Fluid Dynamics module
Note: Starting date for Module moved to 24th of Feb. (moved 2 classes later)
Monday 3:30-5:00pm in 112 Reich
Wednesday 11:30-1:30pm in 112 Reich
Semester schedule (calendar)
Link to Auroral Forecast at the GI
This syllabus is located at: http://ffden-2.phys.uaf.edu/472b_spring_2020.html
Course Content: Fluid Dynamics deals with fluid motion. Basic properties and configurations place important constraints on the dynamics of the fluid. These "fluids" can be oceans, atmospheres, ionized atmospheres, molten rock and even ice. We will develop some of the mathematical (and hopefully intuitive) tools to study these dynamical systems.
Characteristics of fluids
Basic fluid dynamics
Waves and instabilities
Introduction to Turbulence
Prerequisites: Algebra, trigonometry and calculus will be used extensively. Plus a bit of differential equations and a little PDEs.
Fluid Mechanics, Ira M. Cohen, Pijush K.
No calculators may be used during exams. Otherwise, buy yourself a nice one. A basic, simple scientific calculator with trigonometric, exponential, and logarithmic functions is all that you need.
Lectures: 1:00pm MWF in 204 Reich. The lectures supplement but do not substitute for the reading. Lectures will cover the major topics, emphasizing and discussing the important points. They are not sessions to regurgitate material already written in the text. Your personal participation is important.
Homework: There will be approximately
one homework assignment per week. The assignment will be given out (and posted
on the web and in the hall in front of my office) on Wednesdays and will be
due in on the following Friday in class. You are encouraged to work with others
on the homework, but make sure the paper you turn in is not simply copied from
someone else. These assignments help me assess your understanding of the material,
and will count toward your final grade.
Late problem sets will not be accepted.
Hour Exams: Exams will be given during lecture on:
The exams will be closed-book, but you will be given one side of an 8 1/2 x 11-inch sheet with most of the needed equations. No calculators are allowed. The exams will be graded and handed back as soon as possible.
Grading: The course grade will consist
of the following components (though I reserve the right to make grade adjustments
based on performance trends):
1 hour exam 33 % Homework 33 % Participation 33 %
I grade on a curve however to satisfy university requirments, above 95% will
be at least an A, above 85% will be at least a B above 75% will be at least
a C, above 65% will be at least a D (in most cases the actual curve is significently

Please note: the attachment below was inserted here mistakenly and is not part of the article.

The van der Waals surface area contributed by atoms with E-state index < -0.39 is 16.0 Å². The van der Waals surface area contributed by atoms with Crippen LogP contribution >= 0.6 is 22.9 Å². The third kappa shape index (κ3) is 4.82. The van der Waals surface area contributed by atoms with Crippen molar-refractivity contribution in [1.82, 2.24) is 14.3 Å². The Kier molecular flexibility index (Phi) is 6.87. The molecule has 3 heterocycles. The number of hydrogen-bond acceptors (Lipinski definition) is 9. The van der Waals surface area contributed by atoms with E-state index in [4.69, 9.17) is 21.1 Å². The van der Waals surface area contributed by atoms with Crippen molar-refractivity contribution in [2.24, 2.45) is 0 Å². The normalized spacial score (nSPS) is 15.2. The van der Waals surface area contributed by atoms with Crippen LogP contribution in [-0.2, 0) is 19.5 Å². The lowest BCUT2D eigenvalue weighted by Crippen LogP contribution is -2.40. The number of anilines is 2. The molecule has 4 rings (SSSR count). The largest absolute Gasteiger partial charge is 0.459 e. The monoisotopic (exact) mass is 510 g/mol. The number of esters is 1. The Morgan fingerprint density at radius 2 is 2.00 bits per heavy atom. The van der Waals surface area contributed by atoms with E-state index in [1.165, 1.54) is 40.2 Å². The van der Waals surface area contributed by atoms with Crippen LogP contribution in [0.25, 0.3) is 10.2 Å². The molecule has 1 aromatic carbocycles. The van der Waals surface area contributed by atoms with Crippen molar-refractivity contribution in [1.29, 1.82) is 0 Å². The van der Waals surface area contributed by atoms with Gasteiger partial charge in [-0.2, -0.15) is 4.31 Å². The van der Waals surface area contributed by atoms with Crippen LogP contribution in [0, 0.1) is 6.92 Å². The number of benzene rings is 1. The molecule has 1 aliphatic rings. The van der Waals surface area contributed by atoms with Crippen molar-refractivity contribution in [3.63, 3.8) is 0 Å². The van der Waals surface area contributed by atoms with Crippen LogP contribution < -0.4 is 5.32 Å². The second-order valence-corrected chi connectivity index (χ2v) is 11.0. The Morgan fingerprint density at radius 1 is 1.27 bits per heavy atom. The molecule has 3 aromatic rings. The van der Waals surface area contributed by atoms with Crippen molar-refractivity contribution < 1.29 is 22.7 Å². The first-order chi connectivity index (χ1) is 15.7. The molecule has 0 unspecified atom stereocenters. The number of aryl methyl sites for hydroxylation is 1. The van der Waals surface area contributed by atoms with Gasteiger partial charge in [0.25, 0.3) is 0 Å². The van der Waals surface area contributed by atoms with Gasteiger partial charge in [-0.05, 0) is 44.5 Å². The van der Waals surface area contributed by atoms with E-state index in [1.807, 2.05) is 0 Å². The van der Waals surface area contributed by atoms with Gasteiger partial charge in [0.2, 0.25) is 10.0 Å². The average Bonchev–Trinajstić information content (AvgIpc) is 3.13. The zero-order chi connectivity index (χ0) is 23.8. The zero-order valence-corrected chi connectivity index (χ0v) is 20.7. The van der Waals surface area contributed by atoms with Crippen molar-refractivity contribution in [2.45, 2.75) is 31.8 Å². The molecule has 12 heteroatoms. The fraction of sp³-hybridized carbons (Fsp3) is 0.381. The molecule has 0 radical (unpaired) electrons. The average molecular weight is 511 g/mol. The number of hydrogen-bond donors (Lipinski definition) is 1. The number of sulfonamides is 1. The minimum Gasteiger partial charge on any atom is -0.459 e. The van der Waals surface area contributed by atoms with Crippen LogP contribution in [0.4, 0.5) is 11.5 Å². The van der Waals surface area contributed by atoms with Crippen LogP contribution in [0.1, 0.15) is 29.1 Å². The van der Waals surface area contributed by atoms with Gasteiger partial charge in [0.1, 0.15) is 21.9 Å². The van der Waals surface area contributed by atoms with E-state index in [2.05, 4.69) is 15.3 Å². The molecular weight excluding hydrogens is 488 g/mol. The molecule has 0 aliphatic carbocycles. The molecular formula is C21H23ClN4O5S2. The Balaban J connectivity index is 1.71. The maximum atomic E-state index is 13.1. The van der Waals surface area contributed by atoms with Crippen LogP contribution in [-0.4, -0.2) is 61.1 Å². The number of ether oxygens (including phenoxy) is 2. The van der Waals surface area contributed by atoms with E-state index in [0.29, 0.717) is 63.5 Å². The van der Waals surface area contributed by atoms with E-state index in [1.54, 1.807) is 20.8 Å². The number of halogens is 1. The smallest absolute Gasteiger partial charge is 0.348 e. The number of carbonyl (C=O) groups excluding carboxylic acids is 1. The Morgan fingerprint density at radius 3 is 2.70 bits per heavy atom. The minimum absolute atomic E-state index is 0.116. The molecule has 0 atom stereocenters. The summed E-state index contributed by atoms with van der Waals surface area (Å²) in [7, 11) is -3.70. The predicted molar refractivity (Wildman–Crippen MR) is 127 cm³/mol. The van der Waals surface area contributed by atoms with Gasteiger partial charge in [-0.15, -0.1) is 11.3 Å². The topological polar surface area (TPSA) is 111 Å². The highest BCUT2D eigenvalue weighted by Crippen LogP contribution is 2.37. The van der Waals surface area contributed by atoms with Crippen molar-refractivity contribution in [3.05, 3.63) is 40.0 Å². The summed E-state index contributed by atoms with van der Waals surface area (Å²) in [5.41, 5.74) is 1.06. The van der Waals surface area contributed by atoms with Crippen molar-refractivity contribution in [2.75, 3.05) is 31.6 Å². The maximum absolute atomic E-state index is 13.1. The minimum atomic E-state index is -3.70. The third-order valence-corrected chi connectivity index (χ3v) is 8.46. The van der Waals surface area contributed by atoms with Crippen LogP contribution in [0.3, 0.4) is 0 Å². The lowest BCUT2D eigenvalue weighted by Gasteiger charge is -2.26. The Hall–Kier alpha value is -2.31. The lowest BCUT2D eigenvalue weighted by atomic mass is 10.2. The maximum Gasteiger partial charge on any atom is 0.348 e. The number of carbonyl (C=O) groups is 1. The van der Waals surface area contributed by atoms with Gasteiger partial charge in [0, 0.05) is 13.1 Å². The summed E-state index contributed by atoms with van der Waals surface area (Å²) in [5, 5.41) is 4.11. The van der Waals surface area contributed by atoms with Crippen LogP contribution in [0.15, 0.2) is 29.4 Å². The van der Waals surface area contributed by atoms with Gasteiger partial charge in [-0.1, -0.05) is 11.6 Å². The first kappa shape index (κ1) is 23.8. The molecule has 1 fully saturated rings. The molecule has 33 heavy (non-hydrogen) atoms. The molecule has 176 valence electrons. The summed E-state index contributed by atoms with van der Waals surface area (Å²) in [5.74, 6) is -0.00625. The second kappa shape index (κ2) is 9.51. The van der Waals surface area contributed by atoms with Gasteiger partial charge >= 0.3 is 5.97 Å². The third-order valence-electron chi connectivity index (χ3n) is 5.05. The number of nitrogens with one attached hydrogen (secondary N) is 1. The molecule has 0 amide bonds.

Contacting Me: I have office hours as listed above. You can drop by at other times if I'm not busy, or make an appointment. I am (almost) never available before class.
Special Needs: The Office of Disability Services implements the Americans with Disabilities Act (ADA), and insures that UAF students have equal access to the campus and course materials. We will work with the Office of Disabilities Services (203 WHIT, 474-7043) to provide reasonable accommodation to students with disabilities.
Plagiarism etc: Plagiarism and cheating are matters of serious concern for students and academic institutions. This is true in this class as well. The UAF Honor Code (or Student Code of Conduct) defines academic standards expected at the University of Alaska Fairbanks which will be followed in this class. (Taken from the UAF plagiarism web site, which has many links with good information about this topic)
Complaints and Concerns: You are always welcome to talk to me about anything, however, if you have a non-subject matter question or concern that cannot be resolved by me, contact the department chair, Dr. Wackerbauer, Physics Department Office, room 102 NSCI.
Alternate References: To see the same
topics explained differently, try the following:
Fluid Mechanics, P. Kundu, Academic Press
Elementary Fluid Dynamics, D. J. Acheson, Oxford Press
Physical Fluid Dynamics, D. J. Tritton, Oxford University Press MAthematical FLuid Mechanics, Richard Meyers, Dover Press An Introduction to Dynamic Meteorology, J. Holton
Atmosphere-Ocean Dynamics, Adrian E. Gill, Academic Press
Geophysical Fluid Dynamics, Joseph Pedlosky, Springer-Verlag
Lectures on Geophysical Fluid Dynamics, Rick Salmon, Oxford University Press
Here is a good web site on how to study physics which might be of interest and use: How to study physics
General Advice: Physics is not something you read and memorize, rather it is something you learn how to do. Try the following study procedure: